Everyone will have a tough call to make at some point in their life – either personally or professionally – whether we want to do it or not. How can we make these decisions easier? The answer is simple: use logic.
Often, the answer is staring us in the face, even if it’s not the easiest option. Here are three of the world’s most tried-and-tested techniques that you can apply to the most challenging individual situation, so you can make an informed decision every time. (Each is available on ManagementDirect, the comprehensive learning resource of professional tools that’s freely available to all CMI members.)
Colonel John Boyd’s Ooda Loop
OODA (observe, orient, decide, act) is a circle of steps that you can follow for as long as it takes to get the desired results. It’s like a ‘suck it and see’ workflow: you observe the situation or problem, orient yourself and make a judgment, decide what to do, and follow that decision through action. Although originally created as a way to be victorious in battle, the OODA Loop is a great way of taking measured and deliberate actions under stress.
For example, if you’re starting a new role and are brimming with ideas of how to change and improve processes and collaboration, it may be a good idea to follow this workflow to make sure you don’t try to take on too much change at once. Step into the role and observe how things are done, what works and what doesn’t. Then, come to conclusions about how you could improve things, and where perhaps you were too quick to judge; bear in mind that it’s not a good idea to change too much at once as you risk affecting your relationship with your peers and causing problems in communication. Once you’ve observed and oriented, speak to your colleagues and managers about steps forward and work out ways to action them.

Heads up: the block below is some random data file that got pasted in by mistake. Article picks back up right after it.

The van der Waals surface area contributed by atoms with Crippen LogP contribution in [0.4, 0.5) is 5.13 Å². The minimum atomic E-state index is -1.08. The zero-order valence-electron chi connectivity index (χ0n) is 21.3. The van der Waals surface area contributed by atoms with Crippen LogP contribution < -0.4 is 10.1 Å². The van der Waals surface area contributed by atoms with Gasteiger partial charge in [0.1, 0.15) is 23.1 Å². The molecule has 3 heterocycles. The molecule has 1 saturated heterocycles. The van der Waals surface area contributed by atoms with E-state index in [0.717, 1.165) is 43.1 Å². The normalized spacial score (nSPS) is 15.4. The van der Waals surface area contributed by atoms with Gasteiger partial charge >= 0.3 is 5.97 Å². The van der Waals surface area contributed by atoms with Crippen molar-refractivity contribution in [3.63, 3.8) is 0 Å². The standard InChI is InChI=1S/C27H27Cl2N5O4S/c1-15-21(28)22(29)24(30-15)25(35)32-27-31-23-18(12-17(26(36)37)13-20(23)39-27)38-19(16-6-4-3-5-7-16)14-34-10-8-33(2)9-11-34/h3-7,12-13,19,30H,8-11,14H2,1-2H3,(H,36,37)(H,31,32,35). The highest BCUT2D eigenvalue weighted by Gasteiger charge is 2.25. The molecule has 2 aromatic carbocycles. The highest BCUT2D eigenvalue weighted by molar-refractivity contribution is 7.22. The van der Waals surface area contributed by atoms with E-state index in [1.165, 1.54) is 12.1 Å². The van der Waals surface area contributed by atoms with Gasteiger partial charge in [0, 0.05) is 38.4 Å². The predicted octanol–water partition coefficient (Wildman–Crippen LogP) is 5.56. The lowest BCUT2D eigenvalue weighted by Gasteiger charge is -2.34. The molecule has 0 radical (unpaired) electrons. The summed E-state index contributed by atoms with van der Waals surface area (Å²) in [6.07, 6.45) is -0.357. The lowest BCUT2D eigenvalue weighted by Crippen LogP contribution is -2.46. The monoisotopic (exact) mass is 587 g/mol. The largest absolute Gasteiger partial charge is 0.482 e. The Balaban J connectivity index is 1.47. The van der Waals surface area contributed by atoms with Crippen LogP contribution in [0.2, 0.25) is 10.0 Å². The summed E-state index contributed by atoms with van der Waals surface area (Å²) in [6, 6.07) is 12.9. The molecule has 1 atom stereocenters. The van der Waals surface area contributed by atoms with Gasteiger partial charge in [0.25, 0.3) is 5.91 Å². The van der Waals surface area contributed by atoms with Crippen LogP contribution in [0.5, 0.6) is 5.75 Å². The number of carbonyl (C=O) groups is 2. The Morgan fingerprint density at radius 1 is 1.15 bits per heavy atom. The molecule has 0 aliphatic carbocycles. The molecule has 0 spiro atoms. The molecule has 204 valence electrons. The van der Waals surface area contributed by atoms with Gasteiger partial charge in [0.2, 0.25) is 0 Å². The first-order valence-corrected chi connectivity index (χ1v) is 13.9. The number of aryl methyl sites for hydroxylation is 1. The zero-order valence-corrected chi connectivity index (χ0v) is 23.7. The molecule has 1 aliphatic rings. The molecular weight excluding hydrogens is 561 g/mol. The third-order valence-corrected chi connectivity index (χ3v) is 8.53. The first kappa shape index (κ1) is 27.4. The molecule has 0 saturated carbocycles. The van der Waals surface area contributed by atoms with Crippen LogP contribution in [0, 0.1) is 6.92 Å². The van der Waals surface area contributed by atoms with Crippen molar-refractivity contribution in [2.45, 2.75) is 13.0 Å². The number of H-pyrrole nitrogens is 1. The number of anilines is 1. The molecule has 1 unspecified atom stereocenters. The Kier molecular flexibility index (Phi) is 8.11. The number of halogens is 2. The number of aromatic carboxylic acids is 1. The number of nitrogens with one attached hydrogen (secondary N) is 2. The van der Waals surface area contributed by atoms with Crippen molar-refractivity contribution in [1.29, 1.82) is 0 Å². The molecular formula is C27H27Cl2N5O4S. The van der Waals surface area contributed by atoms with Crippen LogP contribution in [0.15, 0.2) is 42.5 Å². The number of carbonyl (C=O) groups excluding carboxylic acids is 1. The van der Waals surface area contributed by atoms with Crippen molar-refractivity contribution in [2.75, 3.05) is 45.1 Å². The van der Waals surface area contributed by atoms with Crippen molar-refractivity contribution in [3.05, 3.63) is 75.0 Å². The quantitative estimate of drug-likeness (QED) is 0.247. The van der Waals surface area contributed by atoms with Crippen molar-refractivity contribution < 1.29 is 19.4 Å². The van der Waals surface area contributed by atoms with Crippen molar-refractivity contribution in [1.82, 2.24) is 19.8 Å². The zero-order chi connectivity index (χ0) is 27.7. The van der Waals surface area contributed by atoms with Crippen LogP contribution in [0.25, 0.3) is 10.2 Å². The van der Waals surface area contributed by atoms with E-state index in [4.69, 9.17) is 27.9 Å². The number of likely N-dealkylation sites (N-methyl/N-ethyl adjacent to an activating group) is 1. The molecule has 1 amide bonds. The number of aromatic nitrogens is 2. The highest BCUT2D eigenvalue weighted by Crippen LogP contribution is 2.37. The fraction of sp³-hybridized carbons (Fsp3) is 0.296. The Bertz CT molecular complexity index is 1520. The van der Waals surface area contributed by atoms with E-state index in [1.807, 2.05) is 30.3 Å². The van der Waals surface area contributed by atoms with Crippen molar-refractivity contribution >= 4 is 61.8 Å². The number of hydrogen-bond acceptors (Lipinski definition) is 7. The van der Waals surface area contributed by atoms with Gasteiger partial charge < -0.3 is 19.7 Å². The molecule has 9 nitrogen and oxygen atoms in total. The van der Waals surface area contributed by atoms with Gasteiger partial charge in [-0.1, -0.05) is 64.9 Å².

Edward De Bono’s Six Thinking Hats
This decision theory, perhaps the most colourful of them all, pushes people into new ways of thinking. The ‘Thinking Hats’ are colour-coded by their purpose – one, for example, is the designated Chair of the discussion, and one uses only emotional logic – which can be rotated during a meeting to make sure every inch of ground is covered from every possible viewpoint.
For example, let’s say your department is merging two teams together and will have a new team lead. You have to decide how this new team will work as one, whether the dynamic will affect the work output, and foresee any problems with the process. When planning how this will play out, gather the key players in a room and give everyone a coloured hat to wear during a meeting. (Although fun, you do not actually have to buy six different hats!) This means that the speaker will be pushed to see the problems and solutions through a different lens; someone anxious about how the teams will work together may get the white (logic and fact) hat, and see new possibilities contrary to their personal beliefs. Switching these hats around midway through will allow everyone to voice their ideas, and may just allay those fears!
The PMI Model
Perhaps the most translatable of the models, for the PMI model you list Pluses, Minuses, and Interesting Points for Further Consideration. Very much like writing a pros and cons list, this is a way of cutting through emotional feelings and getting to the core facts of a problem or situation, while also leaving room for uncertainties that you can explore later down the line.
For example: there have been some changes in your company and you’re now unsure of your future there. Do you leave? Do you stay? Do you start over fresh in a new sector, or stay with the same role? In situations like this, it’s easy to bow down to anxieties or insecurities. Yet, by listing every negative and positive attribute of your situation, you may see things differently than before. You may even get a eureka moment!
Using CMI’s ManagementDirect, which is full to the brim with checklists, articles, and theories around decision making, you can get a granular view of the best ways to view that tough call. You can also read our article on what comes after making a touch decision: How to do the stuff that you don't want to do.
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